Wednesday, January 6, 2010
The latest Law School Survey of Student Engagement is getting press for its finding that more law-school students (even those with high debt loads) are responding to the economic situation by seeking more lower-paying public interest jobs. Since the higher-paying jobs are becoming more scarce, that's hardly a surprising finding. But it's certainly something that ought to be in the forefront of our minds, as law professors, when we think about the sorts of things Rob raises concerning tuition increases, student debt loads, and the "mission" of Catholic law schools.
And some of the other findings ought to present personal challenges to all of us, whether at Catholic law schools or not, committed to living our faith commitments in our professional lives. As summarized in today's Chronicle of Higher Education":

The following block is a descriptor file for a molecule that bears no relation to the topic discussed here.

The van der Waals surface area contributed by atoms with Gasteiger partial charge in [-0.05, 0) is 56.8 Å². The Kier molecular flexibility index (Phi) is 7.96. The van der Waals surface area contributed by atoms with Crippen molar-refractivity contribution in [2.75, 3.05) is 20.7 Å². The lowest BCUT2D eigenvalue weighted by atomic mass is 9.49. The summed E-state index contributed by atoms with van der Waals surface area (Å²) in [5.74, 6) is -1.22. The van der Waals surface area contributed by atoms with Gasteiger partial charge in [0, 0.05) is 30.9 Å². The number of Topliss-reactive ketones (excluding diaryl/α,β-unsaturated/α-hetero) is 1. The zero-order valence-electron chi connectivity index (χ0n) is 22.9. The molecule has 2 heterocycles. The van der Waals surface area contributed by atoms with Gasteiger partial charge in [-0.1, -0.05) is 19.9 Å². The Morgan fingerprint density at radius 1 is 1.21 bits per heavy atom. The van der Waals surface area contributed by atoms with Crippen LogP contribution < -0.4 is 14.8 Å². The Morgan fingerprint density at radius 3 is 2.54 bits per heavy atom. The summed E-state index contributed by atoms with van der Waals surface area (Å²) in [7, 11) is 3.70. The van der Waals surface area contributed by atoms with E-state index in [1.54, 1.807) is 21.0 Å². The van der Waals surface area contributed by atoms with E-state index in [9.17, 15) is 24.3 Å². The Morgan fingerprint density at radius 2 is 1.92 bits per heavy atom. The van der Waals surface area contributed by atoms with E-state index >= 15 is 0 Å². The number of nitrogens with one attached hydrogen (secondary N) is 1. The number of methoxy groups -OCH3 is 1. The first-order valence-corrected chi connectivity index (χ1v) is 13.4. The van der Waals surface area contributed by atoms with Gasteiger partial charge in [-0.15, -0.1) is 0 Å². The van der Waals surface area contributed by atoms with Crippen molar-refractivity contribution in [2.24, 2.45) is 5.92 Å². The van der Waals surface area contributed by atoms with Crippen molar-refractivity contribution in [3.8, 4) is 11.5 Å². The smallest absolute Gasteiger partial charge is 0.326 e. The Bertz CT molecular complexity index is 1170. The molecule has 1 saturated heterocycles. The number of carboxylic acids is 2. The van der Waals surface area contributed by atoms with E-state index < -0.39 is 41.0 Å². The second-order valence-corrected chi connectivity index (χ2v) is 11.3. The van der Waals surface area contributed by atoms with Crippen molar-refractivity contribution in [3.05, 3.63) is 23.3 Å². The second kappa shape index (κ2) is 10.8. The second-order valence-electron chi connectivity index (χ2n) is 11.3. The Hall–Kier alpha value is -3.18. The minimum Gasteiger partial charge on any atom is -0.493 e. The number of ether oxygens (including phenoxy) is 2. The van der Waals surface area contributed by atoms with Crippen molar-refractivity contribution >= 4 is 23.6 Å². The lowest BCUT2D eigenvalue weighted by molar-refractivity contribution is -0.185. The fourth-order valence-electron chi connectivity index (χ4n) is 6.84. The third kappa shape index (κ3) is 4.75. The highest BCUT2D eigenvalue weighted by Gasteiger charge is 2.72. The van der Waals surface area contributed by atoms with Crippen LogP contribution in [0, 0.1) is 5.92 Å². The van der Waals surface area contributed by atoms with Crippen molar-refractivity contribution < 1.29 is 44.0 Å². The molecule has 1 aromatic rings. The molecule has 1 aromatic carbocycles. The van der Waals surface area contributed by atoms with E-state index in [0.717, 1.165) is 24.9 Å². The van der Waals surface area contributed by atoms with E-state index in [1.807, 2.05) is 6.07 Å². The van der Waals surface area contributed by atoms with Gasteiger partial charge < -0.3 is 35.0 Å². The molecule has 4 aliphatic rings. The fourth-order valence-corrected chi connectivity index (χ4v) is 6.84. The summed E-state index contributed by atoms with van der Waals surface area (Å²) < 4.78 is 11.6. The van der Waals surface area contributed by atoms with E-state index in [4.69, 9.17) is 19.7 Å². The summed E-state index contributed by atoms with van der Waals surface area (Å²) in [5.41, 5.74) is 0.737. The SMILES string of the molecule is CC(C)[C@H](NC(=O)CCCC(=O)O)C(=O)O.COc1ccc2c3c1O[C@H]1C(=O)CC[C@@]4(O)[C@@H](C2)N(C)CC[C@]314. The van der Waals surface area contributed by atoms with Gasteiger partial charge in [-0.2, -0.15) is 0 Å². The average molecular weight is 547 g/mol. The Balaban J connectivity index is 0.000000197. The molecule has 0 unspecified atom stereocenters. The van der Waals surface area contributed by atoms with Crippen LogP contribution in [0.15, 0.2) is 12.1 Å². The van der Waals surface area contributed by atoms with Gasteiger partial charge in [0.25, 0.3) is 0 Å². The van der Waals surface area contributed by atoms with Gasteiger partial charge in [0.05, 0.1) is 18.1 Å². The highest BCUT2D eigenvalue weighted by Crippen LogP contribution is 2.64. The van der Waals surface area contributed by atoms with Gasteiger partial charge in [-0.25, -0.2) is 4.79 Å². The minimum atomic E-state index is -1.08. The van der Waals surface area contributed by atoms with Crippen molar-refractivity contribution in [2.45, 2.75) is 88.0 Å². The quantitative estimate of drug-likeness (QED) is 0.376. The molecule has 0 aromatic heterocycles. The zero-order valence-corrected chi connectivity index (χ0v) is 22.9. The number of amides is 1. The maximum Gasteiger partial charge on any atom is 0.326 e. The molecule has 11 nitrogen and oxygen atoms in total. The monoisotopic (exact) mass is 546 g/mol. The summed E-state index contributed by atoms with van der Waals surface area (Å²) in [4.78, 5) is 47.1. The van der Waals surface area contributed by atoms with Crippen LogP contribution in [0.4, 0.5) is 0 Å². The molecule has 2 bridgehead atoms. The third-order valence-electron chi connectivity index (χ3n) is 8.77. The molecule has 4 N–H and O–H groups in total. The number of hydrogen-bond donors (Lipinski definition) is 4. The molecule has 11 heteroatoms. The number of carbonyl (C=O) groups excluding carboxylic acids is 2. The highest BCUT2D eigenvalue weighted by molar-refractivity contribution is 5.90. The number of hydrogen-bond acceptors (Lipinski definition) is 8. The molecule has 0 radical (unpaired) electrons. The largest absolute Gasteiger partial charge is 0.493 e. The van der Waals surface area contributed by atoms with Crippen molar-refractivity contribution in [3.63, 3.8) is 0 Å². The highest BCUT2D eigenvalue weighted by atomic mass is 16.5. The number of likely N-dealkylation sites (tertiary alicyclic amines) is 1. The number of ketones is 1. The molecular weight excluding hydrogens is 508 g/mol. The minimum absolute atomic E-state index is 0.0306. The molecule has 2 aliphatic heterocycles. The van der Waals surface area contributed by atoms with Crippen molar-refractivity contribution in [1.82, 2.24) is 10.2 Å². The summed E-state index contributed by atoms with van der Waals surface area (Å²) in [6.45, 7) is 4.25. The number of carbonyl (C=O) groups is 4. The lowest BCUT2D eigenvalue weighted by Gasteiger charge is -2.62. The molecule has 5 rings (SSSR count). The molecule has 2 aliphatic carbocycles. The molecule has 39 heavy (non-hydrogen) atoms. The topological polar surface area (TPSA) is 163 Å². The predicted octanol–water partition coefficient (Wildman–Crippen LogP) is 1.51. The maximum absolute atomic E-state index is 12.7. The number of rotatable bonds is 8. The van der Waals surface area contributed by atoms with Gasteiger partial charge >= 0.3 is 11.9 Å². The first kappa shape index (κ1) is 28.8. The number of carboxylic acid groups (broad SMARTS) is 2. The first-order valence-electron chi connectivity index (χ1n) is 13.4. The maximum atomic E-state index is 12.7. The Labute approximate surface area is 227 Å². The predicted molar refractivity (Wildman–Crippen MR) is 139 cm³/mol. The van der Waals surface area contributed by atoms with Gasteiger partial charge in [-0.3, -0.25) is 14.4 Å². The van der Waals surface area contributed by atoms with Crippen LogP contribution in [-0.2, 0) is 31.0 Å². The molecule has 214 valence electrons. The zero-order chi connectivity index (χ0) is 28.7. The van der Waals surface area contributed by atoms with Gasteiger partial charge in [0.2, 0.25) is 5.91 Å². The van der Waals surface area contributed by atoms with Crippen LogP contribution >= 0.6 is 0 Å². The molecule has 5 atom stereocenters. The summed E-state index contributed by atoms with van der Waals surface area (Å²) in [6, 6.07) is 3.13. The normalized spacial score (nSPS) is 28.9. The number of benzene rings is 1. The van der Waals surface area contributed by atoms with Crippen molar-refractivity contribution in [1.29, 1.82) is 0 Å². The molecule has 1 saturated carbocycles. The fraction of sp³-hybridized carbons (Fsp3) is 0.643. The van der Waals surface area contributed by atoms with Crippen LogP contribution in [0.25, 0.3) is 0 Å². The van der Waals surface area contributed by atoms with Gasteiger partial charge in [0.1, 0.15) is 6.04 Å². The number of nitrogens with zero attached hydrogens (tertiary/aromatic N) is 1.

Among the report's other findings:
- Students who are not involved in extracurricular activities study less than their peers and more frequently come to class unprepared.
- More than one-third of all law students say that their legal education places little emphasis on acting with integrity in personal and professional settings.
- Only about half of all law students frequently receive feedback from their professors that is helpful to their academic development.
- One in 10 law students say they never receive feedback from professors that stimulates their interest in the study or practice of law.
- Male students are more likely than female students to receive oral feedback from professors, both during class and outside of class.